This opinion will be unpublished and
may not be cited except as provided by
Minn. Stat. § 480A.08, subd. 3 (2004).
IN COURT OF APPEALS
Kristopher Joseph Sabas,
Filed March 28, 2006
Hennepin County District Court
File No. 04077437
Mike Hatch, Attorney General, 1800 Bremer Tower, 445 Minnesota Street, St. Paul, MN 55101; and
Paul D. Baertschi, Tallen & Baertschi, 4560 IDS Center, 80 South Eighth Street, Minneapolis, MN 55402 (for respondent)
Stephen V. Grigsby,
Considered and decided by Dietzen, Presiding Judge; Wright, Judge, and Worke, Judge.
U N P U B L I S H E D O P I N I O N
On appeal from a conviction for fourth-degree DWI, appellant argues that the district court abused its discretion and denied appellant’s right to confrontation by admitting Intoxilyzer results, which depend on the accuracy of the simulator solution, without reference to any exception to the hearsay rule. We affirm.
D E C I S I O N
rulings rest within the sound discretion of the [district] court and will not
be reversed absent a clear abuse of discretion.
On appeal, the appellant has the burden of establishing that the
[district] court abused its discretion and that appellant was thereby
prejudiced.” State v. Amos, 658 N.W.2d 201, 203 (
“The proponent of a chemical or
scientific test must establish that the test itself is reliable and that its
administration in the particular instance conformed to the procedure necessary
to ensure reliability.” State v. Dille, 258 N.W.2d 565, 567 (
Here, the officer testified that he received week-long training on the Intoxilyzer 5000 from the Minnesota Bureau of Criminal Apprehension (BCA) and received a certificate of completion. The officer also testified that the particular machine used to test appellant’s breath was in working order, reliable, and accurate. The officer then testified that someone at the BCA tests the simulator solution to deem it to be of a certain alcohol concentration. Appellant objected, arguing that the test results were inadmissible because the officer did not have personal knowledge of the simulator solution. The officer testified that the solution is tested at the BCA for known alcohol concentration, placed in bottles, labeled to indicate the control group from which the solution was drawn, packaged, sealed, and delivered to police departments. The district court overruled appellant’s objection, ruling that the state’s burden did not require presentation of expert testimony on the reliability of the breath-testing method or the reliability of the Intoxilyzer-test method. The district court further ruled that the statutory requirements had been met because the officer was properly trained and testified that the Intoxilyzer was functioning properly and performed all of the necessary calibrations to provide an accurate reading.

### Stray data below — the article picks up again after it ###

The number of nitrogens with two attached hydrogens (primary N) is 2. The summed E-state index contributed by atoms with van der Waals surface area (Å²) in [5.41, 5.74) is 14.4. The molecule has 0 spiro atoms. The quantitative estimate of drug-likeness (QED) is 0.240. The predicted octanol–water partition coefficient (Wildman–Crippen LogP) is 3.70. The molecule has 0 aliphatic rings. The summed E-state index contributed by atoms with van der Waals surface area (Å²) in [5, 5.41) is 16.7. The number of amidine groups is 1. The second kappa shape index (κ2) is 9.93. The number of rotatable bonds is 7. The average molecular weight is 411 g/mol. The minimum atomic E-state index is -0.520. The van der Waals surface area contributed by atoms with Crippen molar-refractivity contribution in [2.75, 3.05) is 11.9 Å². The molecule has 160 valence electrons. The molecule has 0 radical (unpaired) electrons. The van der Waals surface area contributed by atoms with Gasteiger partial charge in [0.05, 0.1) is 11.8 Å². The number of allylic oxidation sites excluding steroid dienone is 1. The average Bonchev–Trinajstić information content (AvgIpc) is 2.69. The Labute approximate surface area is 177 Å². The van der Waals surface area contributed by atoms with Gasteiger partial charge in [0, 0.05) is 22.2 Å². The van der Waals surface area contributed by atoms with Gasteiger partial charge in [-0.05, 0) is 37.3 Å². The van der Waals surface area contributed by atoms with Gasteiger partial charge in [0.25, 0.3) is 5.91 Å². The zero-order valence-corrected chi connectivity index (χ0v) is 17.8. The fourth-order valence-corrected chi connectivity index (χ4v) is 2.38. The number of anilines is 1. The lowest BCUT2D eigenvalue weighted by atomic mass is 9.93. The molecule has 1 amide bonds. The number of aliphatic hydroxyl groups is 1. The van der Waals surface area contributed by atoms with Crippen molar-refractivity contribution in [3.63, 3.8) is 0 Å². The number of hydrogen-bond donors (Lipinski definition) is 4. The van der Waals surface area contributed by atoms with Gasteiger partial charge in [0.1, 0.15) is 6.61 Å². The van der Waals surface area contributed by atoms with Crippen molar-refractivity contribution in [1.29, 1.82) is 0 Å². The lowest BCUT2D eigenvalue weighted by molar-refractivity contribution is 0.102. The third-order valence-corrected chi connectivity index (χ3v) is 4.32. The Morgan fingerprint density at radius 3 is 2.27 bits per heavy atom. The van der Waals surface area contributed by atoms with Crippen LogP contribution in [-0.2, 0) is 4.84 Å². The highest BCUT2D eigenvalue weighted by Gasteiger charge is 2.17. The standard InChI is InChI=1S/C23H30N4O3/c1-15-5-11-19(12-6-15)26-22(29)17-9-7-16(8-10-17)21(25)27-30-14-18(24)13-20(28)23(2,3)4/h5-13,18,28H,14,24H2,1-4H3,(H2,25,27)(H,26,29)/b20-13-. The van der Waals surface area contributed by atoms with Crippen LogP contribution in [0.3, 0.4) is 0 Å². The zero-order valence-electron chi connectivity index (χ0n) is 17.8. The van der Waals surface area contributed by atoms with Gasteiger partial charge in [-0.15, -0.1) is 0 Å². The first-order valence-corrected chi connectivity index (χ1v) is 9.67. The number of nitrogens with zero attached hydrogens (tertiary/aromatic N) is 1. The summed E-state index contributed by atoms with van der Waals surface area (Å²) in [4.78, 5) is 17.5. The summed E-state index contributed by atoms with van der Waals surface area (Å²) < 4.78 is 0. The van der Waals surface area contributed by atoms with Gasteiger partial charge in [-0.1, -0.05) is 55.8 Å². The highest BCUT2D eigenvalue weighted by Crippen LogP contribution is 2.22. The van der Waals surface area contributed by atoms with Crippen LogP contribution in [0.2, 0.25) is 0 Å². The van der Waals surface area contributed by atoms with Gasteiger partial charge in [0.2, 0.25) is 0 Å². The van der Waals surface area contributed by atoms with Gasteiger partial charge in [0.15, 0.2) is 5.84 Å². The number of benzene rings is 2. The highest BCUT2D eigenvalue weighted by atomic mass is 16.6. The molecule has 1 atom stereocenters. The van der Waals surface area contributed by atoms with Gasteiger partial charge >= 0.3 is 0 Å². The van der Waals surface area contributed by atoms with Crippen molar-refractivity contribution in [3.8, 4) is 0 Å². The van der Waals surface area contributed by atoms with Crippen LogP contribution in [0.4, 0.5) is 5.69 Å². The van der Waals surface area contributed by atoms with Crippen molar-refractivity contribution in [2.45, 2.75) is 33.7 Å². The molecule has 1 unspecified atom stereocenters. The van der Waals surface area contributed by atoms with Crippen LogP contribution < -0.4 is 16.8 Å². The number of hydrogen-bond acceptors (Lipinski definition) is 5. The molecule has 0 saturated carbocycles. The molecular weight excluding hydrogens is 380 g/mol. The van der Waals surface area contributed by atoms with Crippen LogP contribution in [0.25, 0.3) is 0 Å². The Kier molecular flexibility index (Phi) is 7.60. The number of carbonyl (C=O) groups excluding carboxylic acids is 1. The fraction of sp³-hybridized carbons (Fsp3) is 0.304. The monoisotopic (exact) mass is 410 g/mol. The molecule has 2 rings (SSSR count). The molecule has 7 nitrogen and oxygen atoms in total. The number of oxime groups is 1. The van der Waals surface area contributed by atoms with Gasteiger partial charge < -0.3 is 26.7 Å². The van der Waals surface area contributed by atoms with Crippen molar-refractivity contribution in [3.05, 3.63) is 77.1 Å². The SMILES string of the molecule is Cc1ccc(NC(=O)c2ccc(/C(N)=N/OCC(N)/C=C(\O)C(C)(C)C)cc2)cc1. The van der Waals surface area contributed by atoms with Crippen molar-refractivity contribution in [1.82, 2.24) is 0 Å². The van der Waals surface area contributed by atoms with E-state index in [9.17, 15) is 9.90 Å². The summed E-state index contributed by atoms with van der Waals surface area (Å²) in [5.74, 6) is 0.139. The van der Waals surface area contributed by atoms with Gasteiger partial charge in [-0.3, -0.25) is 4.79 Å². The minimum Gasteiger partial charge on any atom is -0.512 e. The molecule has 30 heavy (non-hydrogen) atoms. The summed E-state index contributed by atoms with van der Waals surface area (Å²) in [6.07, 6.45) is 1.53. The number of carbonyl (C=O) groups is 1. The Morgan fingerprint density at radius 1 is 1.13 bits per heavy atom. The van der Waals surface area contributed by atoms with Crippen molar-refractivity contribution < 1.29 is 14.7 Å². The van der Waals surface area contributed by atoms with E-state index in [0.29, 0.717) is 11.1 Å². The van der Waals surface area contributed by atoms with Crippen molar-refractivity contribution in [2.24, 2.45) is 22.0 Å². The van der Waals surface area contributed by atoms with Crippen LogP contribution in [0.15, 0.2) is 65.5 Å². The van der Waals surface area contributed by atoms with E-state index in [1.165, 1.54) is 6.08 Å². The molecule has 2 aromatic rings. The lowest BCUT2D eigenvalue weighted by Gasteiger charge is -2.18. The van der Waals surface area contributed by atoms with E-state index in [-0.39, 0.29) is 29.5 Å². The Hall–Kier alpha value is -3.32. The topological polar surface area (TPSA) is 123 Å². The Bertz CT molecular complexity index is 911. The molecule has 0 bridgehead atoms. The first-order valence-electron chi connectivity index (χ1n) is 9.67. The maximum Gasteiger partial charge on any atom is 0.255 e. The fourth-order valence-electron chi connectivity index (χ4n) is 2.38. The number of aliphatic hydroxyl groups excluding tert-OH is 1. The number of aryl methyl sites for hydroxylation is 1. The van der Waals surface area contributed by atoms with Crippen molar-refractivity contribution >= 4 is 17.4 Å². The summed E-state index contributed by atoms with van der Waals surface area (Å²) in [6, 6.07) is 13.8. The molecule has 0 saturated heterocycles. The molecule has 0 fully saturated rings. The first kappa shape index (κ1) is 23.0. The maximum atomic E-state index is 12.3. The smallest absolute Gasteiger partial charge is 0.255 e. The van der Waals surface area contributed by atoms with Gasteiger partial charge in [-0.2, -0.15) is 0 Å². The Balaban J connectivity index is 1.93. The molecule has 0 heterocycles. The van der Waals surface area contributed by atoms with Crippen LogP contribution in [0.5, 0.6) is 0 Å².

has not provided a reason why the test was untrustworthy; therefore, the
district court did not abuse its discretion in admitting the test results because
the officer’s testimony demonstrated that the Intoxilyzer test was performed by
a trained person. See Ahrens, 396 N.W.2d at 655-56 (stating that a prima facie
showing of trustworthy administration of an Intoxilyzer is established by
demonstrating that the test was performed by a properly trained person, it is
then incumbent on the opponent to suggest a reason why the test was
untrustworthy). Further, the officer testified that the solution is received from
the BCA in sealed bottles. In Dille, the defendant argued that the district court erred
in admitting blood-test results because no proper foundation was laid with
respect to the test’s reliability. Dille, 258 N.W.2d at 567. The supreme court held that “the fact that
the bottle and its contents were furnished as a blood-testing kit by the [BCA] provided
a sufficient indicium of reliability to establish the prima facie admissibility
of the test results.”
argues that his constitutional right to confrontation was violated. In State v. Jensen, 351 N.W.2d 29,
32-33 (Minn. App. 1984), this court concluded that business records
establishing that a breathalyzer test was working properly did not pose a
confrontation problem because they were “merely collateral evidence of the
reliability of the breathalyzer test.” A
similar situation exists here. Further,
in State v. Birk, 687 N.W.2d 634, 637
(Minn. App. 2004), the state did not present expert testimony on the
reliability of the method used by the Intoxilyzer in measuring the amount of
alcohol in the defendant’s breath. The
defendant argued that without expert testimony, the jury could have found the
test method reliable only by presuming that a test used by police must be
reliable. Birk, 687 N.W.2d at 637.
This court noted that the Intoxilyzer correctly measured the room air
sample and measured the defendant’s two breath samples at nearly the same
Here, the arresting officer observed appellant driving in a “weaving” pattern and over a curb. While speaking with appellant, the officer detected a strong odor of an alcoholic beverage coming from him and noticed that appellant’s eyes were bloodshot and glassy. Appellant was uncooperative during field sobriety tests and told the officer that he had a good lawyer and did not need to take any of the tests, which were discontinued. Although appellant denied consuming any alcoholic beverage, he agreed to take a preliminary breath test which registered a .137 on the digital Alco-sensor. Additionally, the Intoxilyzer measured appellant’s two breath samples at the same alcohol concentration (.142). All of this information tended to support the reliability of the Intoxilyzer results. Thus, the district court’s admission of the test results did not violate the Confrontation Clause.